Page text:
Course Hero. "Purgatory Study Guide." Course Hero. 18 Jan. 2018. Web. 20 July 2018. <https://www.coursehero.com/lit/Purgatory/>.
Course Hero. (2018, January 18). Purgatory Study Guide. In Course Hero. Retrieved July 20, 2018, from https://www.coursehero.com/lit/Purgatory/
(Course Hero, 2018)
Course Hero. "Purgatory Study Guide." January 18, 2018. Accessed July 20, 2018. https://www.coursehero.com/lit/Purgatory/.
Course Hero, "Purgatory Study Guide," January 18, 2018, accessed July 20, 2018, https://www.coursehero.com/lit/Purgatory/.
Dante's Purgatory is a richly symbolic work, employing different people, places, and things as emblems of various aspects of the soul's journey to salvation. Many of these symbols are local to a specific passage in the text and are discussed in the Insights for that passage. The symbols described here are more general and recur or persist throughout the entire poem.
Mount Purgatory, the setting of the poem's major action, is itself one massive symbol. The act of climbing a mountain has features in common with Dante's idea of spiritual growth. First and foremost, climbing a mountain takes effort, especially if—like Dante in the poem—the climber is still flesh and blood, rather than a disembodied spirit. It can also require ingenuity when the route is not obvious, a problem Dante encounters several times throughout Purgatory. The moments in which Dante discovers a pass or trail are like the "a-ha" moments in one's moral development; they stand apart from the everyday effort of trying to be a good person. Climbing a mountain also allows one to see more and more of the surrounding landscape. Dante does not spend much time looking out at the view, but he does find himself approaching clearer "vistas" of thought as he ascends this divine landscape he alone is permitted to see.
Theologically, the mountain's height also distinguishes it from both Hell and Heaven in an interesting way. The living occupy the surface of the earth, so the souls in Dante's Hell are physically farther away from God than those still alive. The deeper one goes, the greater the separation. Heaven, in contrast, is a realm completely distinct from earth, and Dante must literally break out of Earth's atmosphere to reach it. Purgatory, as in all other respects, lies between the two. As a mountain, it is still physically attached to earth, but it points upward, not downward like the funnel-shaped cavern of Hell. The souls in Purgatory are, likewise, still "attached" to their past lives in various ways, but as they purify themselves, they rise above their earthly condition to approach God.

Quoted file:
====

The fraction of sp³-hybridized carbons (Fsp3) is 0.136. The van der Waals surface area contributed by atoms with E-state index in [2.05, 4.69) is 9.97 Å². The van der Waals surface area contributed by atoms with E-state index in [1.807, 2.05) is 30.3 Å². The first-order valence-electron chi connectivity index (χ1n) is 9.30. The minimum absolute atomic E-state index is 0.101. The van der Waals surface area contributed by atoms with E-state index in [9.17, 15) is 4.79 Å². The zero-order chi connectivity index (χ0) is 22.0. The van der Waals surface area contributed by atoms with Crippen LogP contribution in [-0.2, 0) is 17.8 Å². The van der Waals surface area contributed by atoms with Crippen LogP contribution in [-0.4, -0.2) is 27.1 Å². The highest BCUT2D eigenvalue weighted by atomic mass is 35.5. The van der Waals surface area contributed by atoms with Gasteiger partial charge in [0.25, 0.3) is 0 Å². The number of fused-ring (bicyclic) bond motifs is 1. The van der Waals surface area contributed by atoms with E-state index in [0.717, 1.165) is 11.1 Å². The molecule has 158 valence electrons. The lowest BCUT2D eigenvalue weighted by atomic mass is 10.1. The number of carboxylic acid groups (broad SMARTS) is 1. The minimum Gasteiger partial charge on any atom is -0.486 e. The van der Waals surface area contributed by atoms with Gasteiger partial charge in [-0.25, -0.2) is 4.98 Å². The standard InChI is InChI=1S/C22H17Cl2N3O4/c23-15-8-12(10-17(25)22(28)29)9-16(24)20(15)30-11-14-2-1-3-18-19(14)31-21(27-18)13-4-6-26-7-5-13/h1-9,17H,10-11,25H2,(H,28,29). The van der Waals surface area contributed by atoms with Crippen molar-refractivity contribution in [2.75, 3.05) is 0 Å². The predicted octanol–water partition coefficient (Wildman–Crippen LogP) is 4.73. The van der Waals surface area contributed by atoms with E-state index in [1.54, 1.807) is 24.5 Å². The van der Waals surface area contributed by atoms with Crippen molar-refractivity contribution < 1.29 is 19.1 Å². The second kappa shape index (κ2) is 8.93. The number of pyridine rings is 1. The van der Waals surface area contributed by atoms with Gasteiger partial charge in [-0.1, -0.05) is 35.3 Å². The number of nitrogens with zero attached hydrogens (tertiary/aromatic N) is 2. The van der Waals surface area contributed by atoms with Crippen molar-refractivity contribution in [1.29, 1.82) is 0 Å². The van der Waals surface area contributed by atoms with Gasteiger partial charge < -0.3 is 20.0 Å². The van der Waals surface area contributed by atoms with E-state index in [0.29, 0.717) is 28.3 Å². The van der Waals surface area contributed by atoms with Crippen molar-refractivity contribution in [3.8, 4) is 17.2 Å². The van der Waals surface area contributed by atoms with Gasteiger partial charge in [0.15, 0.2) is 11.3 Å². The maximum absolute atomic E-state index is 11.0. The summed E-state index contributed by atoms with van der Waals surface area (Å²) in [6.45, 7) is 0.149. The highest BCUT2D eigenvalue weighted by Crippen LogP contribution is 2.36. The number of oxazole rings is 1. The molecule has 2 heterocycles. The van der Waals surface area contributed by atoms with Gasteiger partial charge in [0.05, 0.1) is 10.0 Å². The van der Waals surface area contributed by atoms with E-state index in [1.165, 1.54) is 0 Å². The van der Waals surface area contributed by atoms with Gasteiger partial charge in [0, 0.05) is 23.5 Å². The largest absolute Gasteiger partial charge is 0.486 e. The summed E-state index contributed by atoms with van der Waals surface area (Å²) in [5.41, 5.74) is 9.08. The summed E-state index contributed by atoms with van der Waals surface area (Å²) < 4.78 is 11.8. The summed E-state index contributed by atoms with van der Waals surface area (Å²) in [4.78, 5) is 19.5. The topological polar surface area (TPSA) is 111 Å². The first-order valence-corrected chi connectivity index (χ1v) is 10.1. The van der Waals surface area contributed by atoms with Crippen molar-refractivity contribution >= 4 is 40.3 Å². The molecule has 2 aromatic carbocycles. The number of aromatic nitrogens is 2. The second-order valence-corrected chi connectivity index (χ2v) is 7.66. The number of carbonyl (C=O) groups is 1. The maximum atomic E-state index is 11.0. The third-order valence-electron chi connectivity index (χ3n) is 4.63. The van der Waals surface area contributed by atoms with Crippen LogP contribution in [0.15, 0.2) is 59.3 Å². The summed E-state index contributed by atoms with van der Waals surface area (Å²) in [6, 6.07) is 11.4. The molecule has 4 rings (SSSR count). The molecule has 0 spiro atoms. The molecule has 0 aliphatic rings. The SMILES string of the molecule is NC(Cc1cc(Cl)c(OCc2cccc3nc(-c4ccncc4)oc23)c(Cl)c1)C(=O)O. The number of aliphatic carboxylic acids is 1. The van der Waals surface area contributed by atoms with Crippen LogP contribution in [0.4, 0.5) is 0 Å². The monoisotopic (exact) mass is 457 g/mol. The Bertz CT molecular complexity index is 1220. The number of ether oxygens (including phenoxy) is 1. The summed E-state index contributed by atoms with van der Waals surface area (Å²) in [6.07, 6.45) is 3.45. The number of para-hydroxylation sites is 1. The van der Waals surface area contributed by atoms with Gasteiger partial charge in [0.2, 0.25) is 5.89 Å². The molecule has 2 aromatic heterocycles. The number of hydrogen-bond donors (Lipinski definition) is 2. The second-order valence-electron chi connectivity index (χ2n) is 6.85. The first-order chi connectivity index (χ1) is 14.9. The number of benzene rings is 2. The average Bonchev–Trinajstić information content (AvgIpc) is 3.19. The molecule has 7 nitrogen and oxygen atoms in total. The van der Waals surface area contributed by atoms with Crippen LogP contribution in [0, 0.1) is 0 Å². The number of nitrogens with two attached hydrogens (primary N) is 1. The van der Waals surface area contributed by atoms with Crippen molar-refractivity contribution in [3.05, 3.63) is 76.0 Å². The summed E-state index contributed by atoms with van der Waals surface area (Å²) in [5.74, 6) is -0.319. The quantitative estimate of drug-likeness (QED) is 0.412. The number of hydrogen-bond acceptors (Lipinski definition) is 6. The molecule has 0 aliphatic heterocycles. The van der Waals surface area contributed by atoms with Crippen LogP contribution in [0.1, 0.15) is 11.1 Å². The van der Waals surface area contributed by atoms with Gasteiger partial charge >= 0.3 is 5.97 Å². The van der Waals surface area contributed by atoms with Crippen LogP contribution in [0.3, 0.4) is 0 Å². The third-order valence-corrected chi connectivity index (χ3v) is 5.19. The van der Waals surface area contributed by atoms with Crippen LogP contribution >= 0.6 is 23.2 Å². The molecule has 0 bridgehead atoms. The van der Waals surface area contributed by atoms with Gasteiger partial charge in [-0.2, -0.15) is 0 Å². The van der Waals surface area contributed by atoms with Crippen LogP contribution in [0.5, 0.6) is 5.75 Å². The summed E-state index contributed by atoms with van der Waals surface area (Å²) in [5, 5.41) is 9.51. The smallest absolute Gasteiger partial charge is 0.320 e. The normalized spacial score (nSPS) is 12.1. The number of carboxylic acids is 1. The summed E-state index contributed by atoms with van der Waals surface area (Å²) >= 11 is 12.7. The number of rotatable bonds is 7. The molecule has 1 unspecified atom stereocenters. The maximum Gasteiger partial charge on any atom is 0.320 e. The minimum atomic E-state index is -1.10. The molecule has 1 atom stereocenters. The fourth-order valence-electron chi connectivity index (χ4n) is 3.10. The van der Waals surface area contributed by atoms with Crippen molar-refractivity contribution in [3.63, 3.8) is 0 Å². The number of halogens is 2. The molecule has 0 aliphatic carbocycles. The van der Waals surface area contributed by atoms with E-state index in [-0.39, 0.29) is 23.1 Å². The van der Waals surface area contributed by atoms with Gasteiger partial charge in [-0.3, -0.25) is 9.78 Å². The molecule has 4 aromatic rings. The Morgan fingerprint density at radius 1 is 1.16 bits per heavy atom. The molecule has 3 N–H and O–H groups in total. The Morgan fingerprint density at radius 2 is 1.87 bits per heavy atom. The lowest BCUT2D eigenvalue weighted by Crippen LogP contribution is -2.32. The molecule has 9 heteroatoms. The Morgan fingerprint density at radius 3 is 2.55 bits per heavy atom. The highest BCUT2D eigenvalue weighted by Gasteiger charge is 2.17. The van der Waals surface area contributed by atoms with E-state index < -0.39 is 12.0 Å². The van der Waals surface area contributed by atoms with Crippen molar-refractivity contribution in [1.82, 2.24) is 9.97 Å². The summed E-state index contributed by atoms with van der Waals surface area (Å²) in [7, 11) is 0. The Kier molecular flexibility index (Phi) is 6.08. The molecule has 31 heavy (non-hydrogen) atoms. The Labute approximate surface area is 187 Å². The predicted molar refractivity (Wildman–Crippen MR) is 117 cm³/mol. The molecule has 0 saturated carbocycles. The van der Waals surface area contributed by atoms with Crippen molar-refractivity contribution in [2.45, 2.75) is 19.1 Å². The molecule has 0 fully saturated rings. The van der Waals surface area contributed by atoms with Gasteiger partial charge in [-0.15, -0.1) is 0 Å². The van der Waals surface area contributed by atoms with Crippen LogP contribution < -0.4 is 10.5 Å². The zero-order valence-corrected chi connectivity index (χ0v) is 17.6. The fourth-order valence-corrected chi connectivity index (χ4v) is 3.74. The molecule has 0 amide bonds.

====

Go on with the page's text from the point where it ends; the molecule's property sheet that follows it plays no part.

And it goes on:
The alpine analogy, however, only goes so far. Mount Purgatory is no ordinary mountain, and the ways in which it differs from an earthly peak are themselves significant. For one thing Purgatory has no weather to speak of, and its weird terraced configuration is obviously not the work of nature. Both traits illustrate Purgatory's status as a "world apart" and point to God's role in creating and sustaining it. Moreover, climbing a mountain usually tires a person out, but as Virgil points out in Canto 4, this does not happen on Mount Purgatory. Instead, the climb gets easier as one ascends, because one is both less burdened by sin's stains and closer to God.
Just before Dante enters Purgatory proper, an angel takes the tip of a sharp sword and writes the letter P seven times on his forehead. The letter is generally agreed to stand for peccato (sin), written seven times to represent the capital sins.
More generally, the letters mark Dante as a sinner and, thus, as a symbolic participant in the penitential suffering of Purgatory. The key word here is symbolic: Dante does not actually suffer the intense and sometimes physically disfiguring punishments of each terrace. He sometimes gets a brief taste of what the actual penitents are going through, as when he is blinded by smoke on the third terrace or must walk through the fire of the seventh. Yet he never lingers long enough to really experience the full force of Purgatory's redemptive pains. Some of the souls Dante meets have been there for a millennium; his trip, in contrast, takes less than four days. Ultimately, Dante witnesses the penitents' suffering without becoming immersed in it. The Ps, though they may have hurt when first etched into his skin, are more of a spiritual itinerary than a record of sins absolved.
Another, less obvious role played by the Ps is the creation of a sense of continuity in the poem. Every time Dante ascends from one terrace to the next, a few things happen to indicate his progress. One of the Ps is erased, sometimes without Dante even really noticing, and a relevant passage from the Beatitudes is uttered by an angel. These repeated gestures provide a sort of narrative scaffolding on which Dante can build the rest of his visionary tale.